After a brief packed lunch the kids tore off behind our Maasai guide, complete with his red blankets and beads and smooth walking stick, to climb around the edge of the crater rim to the highest peak. We were advised the hike would be 3 hours up and 2 hours down, but our intrepid kids pushed the limit, reaching the summit in 1 hour 20 minutes. At least half the group did, and about four of us parents gasping in their trail. The other half decided the view from the path was just fine, and turned back at various points.
We camped in a settlement of about 15 tents, big ones to fit groups of boys and groups of girls, and small ones to accommodate the parents, teachers, and Maasai guide who accompanied them. Scott led worship with his guitar, another dad gave a short devotional talk, then there were the requisite campfires, smores, stories, shivering, and as curfew approached, wildness, yelling, chasing. And then quiet, the moon shrouded by clouds but the rain mercifully minimal.
Up on Monday to have breakfast and break camp, and just as the last tent was being packed into the cars, the Maasai brought a woman with a "stick in her hand" to see the doctor. She had a terrible abscess that Scott ended up incising with a leatherman (note to self, pack scalpel next campout) and we bandaged her up and put her on antibiotics with strong recommendations to get to a health center. Then we were off to the caves.
Mt. Suswa is famous for a huge network of "lava tubes", massive caves that drill into the depths of the volcano roots, where lava once flowed and cooled and left arches and entries. We broke up into groups again and clambered down a rocky wall to enter cave 17. At first there is ambient light, but then one has to stoop and pass through a narrow neck. When the passage expands again it is completely, utterly pitch black. (Another note to self, what kind of veteran missionary forgets sunscreen, scalpels, AND a flashlight??). I tried to stay right on the heels of any kid with a light, stumbling over unseen rocks, knocking my head pretty hard once. Hot, humid air surrounded us from the sulphurous depths. Jack's group elected to proceed to the deepest parts . . . another hour into the earth . . but I was feeling a bit claustrophobic half way in, imagining the mines of Moria, or viral-laden bats, and decided to turn back to daylight with a different group. On the way in and out we passed a passageway where a man on a spiritual retreat sat praying on the stony floor, his torch holding back the darkness. I am guessing that for focus and lack of distraction you can't beat a cave, and God did reveal himself to Moses and Elijah in similar circumstances. But I was glad to get back to the sunny surface with a breeze through the leaves and bleating goats.
Our adventure concluded with a stop at the home of the lead RVA guard, Given, who invited the entire class to stop and greet his family and drink gallons of hot smoky sweet chai and eat chapatis. I don't know how they came up with at least 60-some mugs out of their corrugated tin home or mud-walled kitchen, but they did. I would have been a little stressed by the undertaking but they showed nothing but delight.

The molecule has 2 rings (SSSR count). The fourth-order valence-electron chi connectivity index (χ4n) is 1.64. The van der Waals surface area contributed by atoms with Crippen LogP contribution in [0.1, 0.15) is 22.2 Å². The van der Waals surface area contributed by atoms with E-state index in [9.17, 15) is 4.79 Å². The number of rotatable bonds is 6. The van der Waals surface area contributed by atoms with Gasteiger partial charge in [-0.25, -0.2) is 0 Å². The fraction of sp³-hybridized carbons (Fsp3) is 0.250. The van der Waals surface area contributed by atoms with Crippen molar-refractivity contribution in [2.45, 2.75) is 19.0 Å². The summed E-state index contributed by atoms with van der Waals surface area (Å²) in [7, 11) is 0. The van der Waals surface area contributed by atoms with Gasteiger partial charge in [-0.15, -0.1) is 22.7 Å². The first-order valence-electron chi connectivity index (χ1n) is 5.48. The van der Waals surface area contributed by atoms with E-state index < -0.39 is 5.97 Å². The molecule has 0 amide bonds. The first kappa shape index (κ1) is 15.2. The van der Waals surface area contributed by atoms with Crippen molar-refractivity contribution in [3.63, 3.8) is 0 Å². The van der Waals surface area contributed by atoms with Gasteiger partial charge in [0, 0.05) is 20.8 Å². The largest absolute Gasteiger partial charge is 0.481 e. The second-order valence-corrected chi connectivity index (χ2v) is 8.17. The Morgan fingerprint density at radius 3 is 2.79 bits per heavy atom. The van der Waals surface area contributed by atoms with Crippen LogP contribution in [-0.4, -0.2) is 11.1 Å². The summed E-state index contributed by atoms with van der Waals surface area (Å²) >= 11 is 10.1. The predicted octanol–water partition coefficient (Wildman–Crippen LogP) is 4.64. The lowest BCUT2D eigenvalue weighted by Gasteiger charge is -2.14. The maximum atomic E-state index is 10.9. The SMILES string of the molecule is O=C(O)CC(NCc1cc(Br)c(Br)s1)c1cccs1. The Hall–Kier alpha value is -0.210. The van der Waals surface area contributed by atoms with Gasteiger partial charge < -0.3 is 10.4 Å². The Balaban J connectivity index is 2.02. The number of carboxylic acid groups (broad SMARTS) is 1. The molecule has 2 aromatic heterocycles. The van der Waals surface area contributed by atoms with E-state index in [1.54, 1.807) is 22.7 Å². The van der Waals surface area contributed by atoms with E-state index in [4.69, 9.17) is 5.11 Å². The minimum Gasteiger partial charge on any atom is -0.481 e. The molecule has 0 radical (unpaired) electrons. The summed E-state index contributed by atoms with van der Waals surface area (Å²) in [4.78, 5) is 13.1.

And thankfully as we headed home we were giving a ride to two local men who led us on a maze of paths back to the main road, avoiding mud-holes which evidently snared the other vehicles. I was on call and it was our turn to host the weekly dessert for new Kijabe volunteers, so though we felt slightly guilty over our easy return when we heard about more stuck-in-the-mud travails, we were grateful to clean up and cook some food before the first calls from the hospital came, or the first guests arrived.
It was a weekend of adventure and beauty, a taste of the wildness of this Kenyan land and the community of RVA, time to chat with remarkable kids whose families work all over Africa, and with faithful staff. It was also pretty tiring (the hike, the sun, the rough travel, the hard ground, the onslaught of new names and faces, the minor medical issues, the rush home to more duties).
And we came home to both good news and bad. Good: Julia enjoyed staying in a dorm with friends, and she was voted MOST VALUABLE PLAYER and MOST INSPIRATIONAL PLAYER by her team and coach! They had an end-of-season party Sunday night where she received those awards. We are very proud of her effort and faithfulness and teamwork. Bad: ah, the news from Bundibugyo is ever heart-wrenching. This time it is the passing of Aligonilla, a little boy whom we've blogged about before, the 7th child of his father's to die. Aligonilla lived an improbable number of years (?ten at least, probably 12 or more) on sickly stick legs, a swollen belly, yellow eyes, all from severe sickle cell anemia. Since he was born I can't count how many times we've begged and borrowed to get him blood transfusions, how many times we've pulled him through a brush with death, even as often healthier-appearhign siblings died of the same disease. He had the spunkiest smile. I was so sad to hear of his death. I will miss him when we go back to visit in April. A flurry of deaths and a dearth of helpers and the usual weary sad news of Bundibugyo, a reality-check after wilderness and awards. The world is still broken, deeply so.